Nearly 60 years ago, American linguist Noam Chomsky wrote one of the most famous sentences in the English language:
Colorless green ideas sleep furiously.
It's a real, grammatically correct sentence. But it has no obvious understandable meaning.
The point is that syntax (grammar and usage rules) and semantics (meaning) are completely different things. You can be flawless in the first area but complete mush in the second.
A lot of fundraising writing suffers from this problem. It's grammatically flawless. Carefully created, edited, and proofed. Completely clean. But utter nonsense to the donors it's aimed at.
Because its creators are talking among themselves. Not to the donors. Using their internal jargon and priorities instead of using the language of their non-expert donors.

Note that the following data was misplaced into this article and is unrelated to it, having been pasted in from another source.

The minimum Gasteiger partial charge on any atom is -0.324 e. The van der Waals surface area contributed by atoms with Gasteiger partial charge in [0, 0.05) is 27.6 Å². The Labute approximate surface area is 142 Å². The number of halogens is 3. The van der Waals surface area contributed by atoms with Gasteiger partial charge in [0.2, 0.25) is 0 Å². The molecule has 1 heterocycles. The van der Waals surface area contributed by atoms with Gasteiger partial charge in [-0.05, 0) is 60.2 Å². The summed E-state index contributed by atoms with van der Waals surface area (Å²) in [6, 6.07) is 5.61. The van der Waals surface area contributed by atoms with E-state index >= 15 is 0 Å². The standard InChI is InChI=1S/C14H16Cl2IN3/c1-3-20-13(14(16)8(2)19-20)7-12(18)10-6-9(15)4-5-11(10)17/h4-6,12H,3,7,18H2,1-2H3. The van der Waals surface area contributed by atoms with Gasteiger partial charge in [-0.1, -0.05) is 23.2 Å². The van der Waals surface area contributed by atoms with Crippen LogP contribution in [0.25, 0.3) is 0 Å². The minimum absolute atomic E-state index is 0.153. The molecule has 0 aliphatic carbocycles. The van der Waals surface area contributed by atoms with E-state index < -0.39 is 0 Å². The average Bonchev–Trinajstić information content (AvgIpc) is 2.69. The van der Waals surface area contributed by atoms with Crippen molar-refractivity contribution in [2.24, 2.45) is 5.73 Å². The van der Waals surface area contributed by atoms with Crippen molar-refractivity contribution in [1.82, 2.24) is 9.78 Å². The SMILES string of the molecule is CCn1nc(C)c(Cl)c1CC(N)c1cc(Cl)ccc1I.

Are you writing colorless green fundraising?
If you're talking about "stakeholder engagement," "food insecurity," "marginalized individuals" ... if you're trying to sell abstractions like hope or wholeness instead of realities like food, shelter, or medicine ... if you focus on thousands or millions of people rather than one at a time ... your fundraising might as well be "Colorless green ideas sleep furiously." Your fundraising might as well be an example in a linguistics lecture.
And it's not going to work they way it should.
Syntactically perfect writing is a good thing. But it's nothing compared to writing that connects with people and motivates them to action. That's your real job.